Coordinators: Hélène Déméné

The Bacillus substilis LicT antiterminator protein represents the prototype in gram+ bacteries of widespread regulators of the BglG antitermination familiy. LicT regulates expression of the bglS gene and bglPH operons involved in the transport and metabolim of b glucosides. When activated, these transcriptional regulators bind to a ribonucleotidic antiterminator (RAT) sequence in targets mRNAs, preventing the formation of an antitermination hairpin associated with premature arrest of transcription. All members of the LicT family present a modular structure composed of a RNA binding domain (CAT) and two regulatory homologous domains PRD1 and PRD2. These two domains are the subject of concurrent phosphorylations by enzymes of the PTS (phosphoenolpyruvate PhosphoTransferase System) that control the activation (RNA binding capacity) of LicT. We have previously established the conditions of stability of truncated proteins (CAT-PRD1) and proposed a model of activation for these proteins. We now investigate on the structure of the whole protein, either alone or in interaction with its PTS partners. Our collaborators focus on the structural mechanism at the RNA level.

Models of activated (closed) and inactive (open) LicT-CAT-PRD1. The degree of opening of the RNA binding domain determines the level of RNA binding activity. 


NMR Staff : Yang Yinshan

Coll.: Nathalie Declerck (CBS)



• NMR Platform Examples •

Coordinators: André Padilla & Christian Roumestand

Technical manager: Karine de Guillen

Researchers and Engineers of the NMR team are involved in the platform projects.


Structure of the Mycobacterium tuberculosis OmpATb

NMR Platform Staff: Yang Y. & Roumestand C.

Protein Size : 256 a.a. 15N and 13C labeled

The pore-forming outer membrane protein OmpATb from Mycobacterium tuberculosis is a virulence factor shown to be required for acid resistance in host phagosomes. NMR studies show that OmpATb is composed of two independent domains separated by a proline-rich hinge region. The results revealed the N-terminal domain of OmpATb can assemble into multiple oligomeric forms and is responsable to form channels in planar lipid bilayers.


15N-HSQC spectrum 256 a.a.


N-terminal domain structure


HADDOCK model of the heptamer

External Contact : Nathalie Saint (INSERM U1046) Email: Cette adresse e-mail est protégée contre les robots spammeurs. Vous devez activer le JavaScript pour la visualiser.

Yang Y, Auguin D, Delbecq S, Dumas E, Molle G, Molle V, Roumestand C, Saint N (2011) Structure of the Mycobacterium tuberculosis OmpATb protein: a model of an oligomeric channel in the mycobacterial cell wall, Proteins 79 (2) 645-661 . doi: 10.1002/prot.22912.


NMR Structure of an Antimicrobial peptide

NMR Platform Staff : André Padilla                   pipeline from CBS RX platform


Aedesin is a cecropin-like anti-microbial peptide that was recently isolated from dengue virus-infected salivary glands of the Aedes aegypti mosquito. In the present study, we have refined the analysis of its structural characteristics. Aedesin has a helix-bend-helix structure typical for a member of the family of alpha-helix anti-microbial peptides.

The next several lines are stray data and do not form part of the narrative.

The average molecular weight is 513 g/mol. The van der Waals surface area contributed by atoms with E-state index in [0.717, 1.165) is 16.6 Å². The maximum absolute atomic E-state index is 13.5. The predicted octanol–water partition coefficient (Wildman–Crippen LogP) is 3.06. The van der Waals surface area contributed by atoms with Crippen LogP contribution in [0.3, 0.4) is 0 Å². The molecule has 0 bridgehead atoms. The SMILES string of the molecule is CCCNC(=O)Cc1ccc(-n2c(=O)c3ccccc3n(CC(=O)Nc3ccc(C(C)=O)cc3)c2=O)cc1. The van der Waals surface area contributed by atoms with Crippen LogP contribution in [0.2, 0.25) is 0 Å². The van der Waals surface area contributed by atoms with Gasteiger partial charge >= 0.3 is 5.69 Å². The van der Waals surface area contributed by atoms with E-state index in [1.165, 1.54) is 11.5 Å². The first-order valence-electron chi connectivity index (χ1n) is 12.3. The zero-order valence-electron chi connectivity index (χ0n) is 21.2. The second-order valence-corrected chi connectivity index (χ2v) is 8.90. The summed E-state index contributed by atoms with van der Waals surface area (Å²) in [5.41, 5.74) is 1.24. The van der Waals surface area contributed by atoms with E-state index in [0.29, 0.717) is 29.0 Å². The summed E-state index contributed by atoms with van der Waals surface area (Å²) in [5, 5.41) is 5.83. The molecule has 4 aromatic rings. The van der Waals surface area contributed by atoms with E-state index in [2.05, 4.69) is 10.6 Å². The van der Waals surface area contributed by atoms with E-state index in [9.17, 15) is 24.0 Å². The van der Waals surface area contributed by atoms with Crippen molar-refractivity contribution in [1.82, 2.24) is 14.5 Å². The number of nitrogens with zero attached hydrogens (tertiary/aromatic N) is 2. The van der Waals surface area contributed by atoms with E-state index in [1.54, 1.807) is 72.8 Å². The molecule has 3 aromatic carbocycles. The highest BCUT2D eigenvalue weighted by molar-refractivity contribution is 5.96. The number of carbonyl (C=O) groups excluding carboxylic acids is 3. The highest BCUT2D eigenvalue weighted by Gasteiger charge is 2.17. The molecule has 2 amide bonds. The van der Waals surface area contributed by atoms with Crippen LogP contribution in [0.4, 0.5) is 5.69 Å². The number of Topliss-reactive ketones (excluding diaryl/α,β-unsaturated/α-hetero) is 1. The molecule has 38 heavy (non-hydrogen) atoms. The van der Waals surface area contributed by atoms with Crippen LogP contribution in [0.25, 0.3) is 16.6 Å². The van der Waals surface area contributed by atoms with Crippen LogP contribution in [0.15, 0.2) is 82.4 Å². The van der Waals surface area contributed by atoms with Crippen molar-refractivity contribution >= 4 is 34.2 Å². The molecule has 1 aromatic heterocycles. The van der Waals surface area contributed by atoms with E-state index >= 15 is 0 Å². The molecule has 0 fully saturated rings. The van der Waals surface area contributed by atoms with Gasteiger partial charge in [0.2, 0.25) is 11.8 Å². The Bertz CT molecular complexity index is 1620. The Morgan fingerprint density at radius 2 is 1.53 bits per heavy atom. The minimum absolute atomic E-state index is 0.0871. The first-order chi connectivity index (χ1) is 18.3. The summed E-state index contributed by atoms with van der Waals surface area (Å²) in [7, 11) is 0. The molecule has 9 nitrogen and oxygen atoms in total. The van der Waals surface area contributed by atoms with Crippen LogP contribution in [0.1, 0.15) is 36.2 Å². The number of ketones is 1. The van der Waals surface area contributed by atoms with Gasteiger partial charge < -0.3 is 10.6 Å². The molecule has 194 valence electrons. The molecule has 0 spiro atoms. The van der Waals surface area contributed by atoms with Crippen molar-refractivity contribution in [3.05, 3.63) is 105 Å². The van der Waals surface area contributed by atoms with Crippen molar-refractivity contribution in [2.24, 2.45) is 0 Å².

Spectra overlay : TOCSY (green) NOESY (yellow)


Surface coloured by the charge, blue for positive red for negative and grey for hydrophobic residues


External Contact: D. Missé (MIVEGEC, UMR224 IRD/CNRS/UM) Email: Cette adresse e-mail est protégée contre les robots spammeurs. Vous devez activer le JavaScript pour la visualiser.

Godreuil S, Leban N, Padilla A, Hamel R, Luplertlop N, Chauffour A, et al. Aedesin: Structure and Antimicrobial Activity against Multidrug Resistant Bacterial Strains. PLoS ONE 2014;9:e105441. doi:10.1371/journal.pone.0105441


NMR structure of Bc28.1

NMR Platform Staff: Yang Y. & Roumestand C.

Protein Size : 223 a.a. 15N and 13C labeled

Babesia canis is the agent of the canine babesiosis in Europe. The major merozoite surface antigens of Babesia canis have been described as a 28-kDa membrane protein family, anchored at the surface of the merozoite. The resolution of the structure of Bc28.1 (223 a.a) represents a milestone for the characterization of the parasite erythrocyte binding and its interaction with the host immune system.




Left Panel : 15N - HSQC and zooms of lightly crowded areas


 External Contact : Stéphane Delbecq EA4558, Vaccination Antiparasitaire, Montpellier.


Yang YS, Murciano B, Moubri K, Cibrelus P, Schetters T, Gorenflot A, Delbecq S, Roumestand C (2012) Structural and functional characterization of Bc28.1, major erythrocyte-binding protein from Babesia canis merozoite surface, J Biol Chem 287 (12) 9495-9508


TGAM_1934, an ORFan protein from the archeon Thermococcus gammatolerans.

NMR Platform Staff: de Guillen K., Yang Y. & Roumestand C.

Protein Size : 148 a.a. 15N and 13C labeled

ORFans are proteins found when annotating new genomes by comparative genomics. TGAM_1934, a 122 amino acid polypeptide from the hyper-radioresistant T. gammatolerans archaeon, was selected as the most abundant hypothetical protein amongst the low molecular weight proteome. The NMR results highlight the potential of structural proteogenomics, i.e. prioritizing ORFan targets for structure determination based on quantitative proteomics data.

tgamhsqc tgam 


External Contact : Jean Armengaud , Cette adresse e-mail est protégée contre les robots spammeurs. Vous devez activer le JavaScript pour la visualiser. CEA, DSV, IBEB, Bagnols-sur-Cèze

Yang YS, Fernandez B, Lagorce A, Aloin V, De Guillen KM, Boyer JB, Dedieu A, Confalonieri F, Armengaud J, Roumestand C (2014) Prioritizing targets for structural biology through the lens of proteomics: The archaeal protein TGAM_1934 from Thermococcus gammatolerans, Proteomics. PMID = 25359407



Structure and dynamics of RYMV viral encoded P1 protein

NMR Staff: Yang Yinshan, Hélène Déméné H.

Coll.: Florence Vignols and Christophe Brugidou (IRD)

The P1 protein is a crucial protein of the RYMV (Rice Mottle Yellow) virus that infects the most productive rice plants in Africa. Using an integrative approach combining X-Ray and NMR spectroscopy at the CBS, we have characterized the structure and revealed the dynamics of the RYMV P1 protein that are linked to the mode of viral activation.




Coordinators: André Padilla & Christian Roumestand